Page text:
This might not be the kind of modern art gallery you’re used to, as most of the paintings date from between 1840 to 1940, but it’s an interesting journey through art over the years. This is “modern” art Verona-style – so you’ll still be looking at classical, religious scenes. The artists on display are all Italian, and you’re likely to discover something you didn’t know of before. Like everything in Verona, the building itself is historic and beautiful and is reached by the stone, so-called “staircase of reason”.

Hand-pick souvenirs at the Piazza San Zeno Flea Market

Natural Feature

Sprawling over Piazza San Zeno, the Sunday flea market is a firm fixture for the locals and you’ll find mostly Veronians there rifling through the treasure. Perhaps because of this, the stall holders don’t speak much English – but they are open to some haggling, so don’t be put off. You can pick up just about anything here, but the Italian antiques and bric-a-brac are especially interesting. The only problem is getting it all home with you.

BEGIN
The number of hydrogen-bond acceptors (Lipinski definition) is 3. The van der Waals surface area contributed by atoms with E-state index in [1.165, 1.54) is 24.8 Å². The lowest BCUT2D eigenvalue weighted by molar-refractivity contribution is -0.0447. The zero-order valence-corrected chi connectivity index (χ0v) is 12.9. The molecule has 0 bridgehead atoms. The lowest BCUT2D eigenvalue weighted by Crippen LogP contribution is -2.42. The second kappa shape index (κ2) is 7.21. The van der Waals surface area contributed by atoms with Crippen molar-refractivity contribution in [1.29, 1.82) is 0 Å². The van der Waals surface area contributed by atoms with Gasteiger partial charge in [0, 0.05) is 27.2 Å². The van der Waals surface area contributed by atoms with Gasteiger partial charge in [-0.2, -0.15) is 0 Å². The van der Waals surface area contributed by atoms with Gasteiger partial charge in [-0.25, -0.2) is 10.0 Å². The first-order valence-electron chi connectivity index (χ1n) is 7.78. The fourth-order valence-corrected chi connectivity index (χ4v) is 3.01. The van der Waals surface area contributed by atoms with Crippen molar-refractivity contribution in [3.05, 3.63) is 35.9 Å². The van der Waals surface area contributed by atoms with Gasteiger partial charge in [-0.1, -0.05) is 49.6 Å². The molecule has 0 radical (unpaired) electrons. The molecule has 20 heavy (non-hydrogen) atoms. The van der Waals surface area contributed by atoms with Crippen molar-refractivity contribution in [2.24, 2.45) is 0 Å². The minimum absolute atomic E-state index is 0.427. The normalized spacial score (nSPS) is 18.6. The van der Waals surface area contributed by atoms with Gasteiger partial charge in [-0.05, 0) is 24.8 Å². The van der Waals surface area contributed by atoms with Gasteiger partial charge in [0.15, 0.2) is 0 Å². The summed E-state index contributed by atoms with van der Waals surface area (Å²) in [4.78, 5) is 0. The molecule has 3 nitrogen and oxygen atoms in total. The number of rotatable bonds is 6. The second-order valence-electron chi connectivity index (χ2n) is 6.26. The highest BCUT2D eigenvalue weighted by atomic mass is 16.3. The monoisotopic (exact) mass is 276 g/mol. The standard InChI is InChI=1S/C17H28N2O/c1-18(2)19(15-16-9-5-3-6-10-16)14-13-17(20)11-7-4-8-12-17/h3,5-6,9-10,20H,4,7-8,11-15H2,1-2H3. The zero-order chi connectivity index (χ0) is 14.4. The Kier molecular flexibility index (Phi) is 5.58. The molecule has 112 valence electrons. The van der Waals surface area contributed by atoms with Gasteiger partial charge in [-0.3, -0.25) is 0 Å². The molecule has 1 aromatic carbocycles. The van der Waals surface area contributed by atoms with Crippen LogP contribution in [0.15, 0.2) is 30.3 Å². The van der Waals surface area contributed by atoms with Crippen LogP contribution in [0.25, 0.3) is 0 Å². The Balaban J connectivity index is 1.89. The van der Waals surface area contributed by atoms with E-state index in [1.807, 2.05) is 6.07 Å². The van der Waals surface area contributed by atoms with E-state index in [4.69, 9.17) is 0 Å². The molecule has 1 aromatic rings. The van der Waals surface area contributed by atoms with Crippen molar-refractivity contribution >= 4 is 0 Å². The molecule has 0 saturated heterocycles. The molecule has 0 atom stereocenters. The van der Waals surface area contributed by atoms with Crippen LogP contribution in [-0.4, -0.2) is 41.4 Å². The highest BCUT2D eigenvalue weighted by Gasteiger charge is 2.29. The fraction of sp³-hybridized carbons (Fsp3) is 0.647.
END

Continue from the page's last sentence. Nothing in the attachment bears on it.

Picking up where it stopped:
Climb the Torre dei Lamberti

Architectural Landmark, Historical Landmark

Verona, Piazza dei Signori or Piazza Dante, square in the historic center of the city. In the center the Lamberti tower (Torre dei Lamberti). Italy.
© Alberto Masnovo / Alamy Stock Photo

Making it all the way up to the top of the great tower in Verona is an achievement, if you decide to take the stairs. Otherwise, pay €1 for the lift and you’ll still have your breath to enjoy the views when you get up there. The views from the top are truly spectacular: you can see over the whole of Verona. Built somewhere between the 12th and 15th centuries, the tower has a mysterious past, with historical gaps that only make exploring it more interesting.

Find the perfect place for your trip to Verona by booking one of the city’s best hotels now through Culture Trip. For more to do whilst you’re there, take a look at our top reasons to visit the city of Shakespeare’s greatest romance. After a long day of sightseeing, spend an evening dining at one of Verona’s best restaurants. Extend your Italian adventure by visiting not-so-far-away Venice. Book a beautiful boutique hotel and explore the best of what the floating city has to offer.

This article is an update of one originally by Liz English.